Vol. 1, Issue 7 (2016)
Antibacterial potential of mangrove plant Avicennia marina against a clinical pathogen
Author(s): S Thamizharasan, N Anbu Saravanan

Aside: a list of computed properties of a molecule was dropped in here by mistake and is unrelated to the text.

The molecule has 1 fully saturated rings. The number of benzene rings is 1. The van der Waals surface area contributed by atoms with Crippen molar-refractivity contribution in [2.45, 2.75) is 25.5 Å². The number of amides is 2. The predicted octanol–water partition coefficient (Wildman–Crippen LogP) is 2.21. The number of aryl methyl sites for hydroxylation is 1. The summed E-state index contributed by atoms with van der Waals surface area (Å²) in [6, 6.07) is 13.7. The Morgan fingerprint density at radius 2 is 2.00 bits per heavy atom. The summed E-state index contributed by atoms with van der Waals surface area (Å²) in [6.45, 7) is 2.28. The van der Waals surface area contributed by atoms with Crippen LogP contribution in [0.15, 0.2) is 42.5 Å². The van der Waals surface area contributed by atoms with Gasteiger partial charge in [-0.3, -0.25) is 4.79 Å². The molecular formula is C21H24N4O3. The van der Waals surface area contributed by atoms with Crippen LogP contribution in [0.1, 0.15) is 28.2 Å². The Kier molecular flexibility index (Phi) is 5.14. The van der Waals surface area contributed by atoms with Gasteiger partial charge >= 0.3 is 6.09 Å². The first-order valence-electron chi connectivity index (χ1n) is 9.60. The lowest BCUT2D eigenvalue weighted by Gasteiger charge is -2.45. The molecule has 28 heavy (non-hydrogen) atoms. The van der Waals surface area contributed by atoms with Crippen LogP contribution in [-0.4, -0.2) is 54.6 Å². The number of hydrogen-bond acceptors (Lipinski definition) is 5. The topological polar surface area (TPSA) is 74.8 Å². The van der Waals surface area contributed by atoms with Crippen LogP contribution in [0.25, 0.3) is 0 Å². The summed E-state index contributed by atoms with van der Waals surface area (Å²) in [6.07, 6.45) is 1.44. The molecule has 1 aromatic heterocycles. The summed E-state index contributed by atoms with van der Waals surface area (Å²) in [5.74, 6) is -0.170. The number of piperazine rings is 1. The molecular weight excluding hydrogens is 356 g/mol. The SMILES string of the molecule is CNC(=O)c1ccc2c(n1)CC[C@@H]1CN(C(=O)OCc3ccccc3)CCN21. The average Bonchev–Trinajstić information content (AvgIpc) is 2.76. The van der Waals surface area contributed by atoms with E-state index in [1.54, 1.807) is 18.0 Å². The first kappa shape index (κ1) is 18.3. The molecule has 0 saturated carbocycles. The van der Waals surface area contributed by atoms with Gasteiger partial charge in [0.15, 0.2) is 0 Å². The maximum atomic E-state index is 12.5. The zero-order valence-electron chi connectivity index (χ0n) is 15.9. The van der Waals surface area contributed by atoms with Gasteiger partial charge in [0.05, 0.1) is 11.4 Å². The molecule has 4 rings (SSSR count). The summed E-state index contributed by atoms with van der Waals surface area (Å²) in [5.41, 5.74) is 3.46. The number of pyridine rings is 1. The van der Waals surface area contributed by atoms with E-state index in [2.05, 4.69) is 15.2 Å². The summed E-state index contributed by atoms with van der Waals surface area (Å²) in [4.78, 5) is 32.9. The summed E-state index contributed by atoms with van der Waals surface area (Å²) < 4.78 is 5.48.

Abstract: Marine mangrove plant Avicennia marina (AM), commonly called the grey or white mangrove, is a species of mangrove trees belonging to the Acanthaceae family. Traditionally it is used in to cure skin diseases against fish stings, ringworms, sores, boils, skin ulcers and scabies. It has also been used as a contraceptive and in treating rheumatism. In the literature, AM has been reported to exhibit antifertility, anticancer, antimicrobial and antitumor activities. Phytochemically, AM has been found to contain a variety of natural product groups, including naphthalene derivatives, flavones, glucosides, phenylpropanoid glycosides, abietane ditrerpenoid glycosides, flavonoid terpenoids and steroids. In the present study, methanolic crude extracts of the gray mangrove Avicennia marina leaf was evaluated for its antimicrobial activity. The results have shown that the extract attempt to inhibit the growth of Bacterial species Pseudomonas aeruginosa. The methanol extract of leaf has significant effect on bacterial strains with inhibition zones ranging from 17 to 21 mm respectively.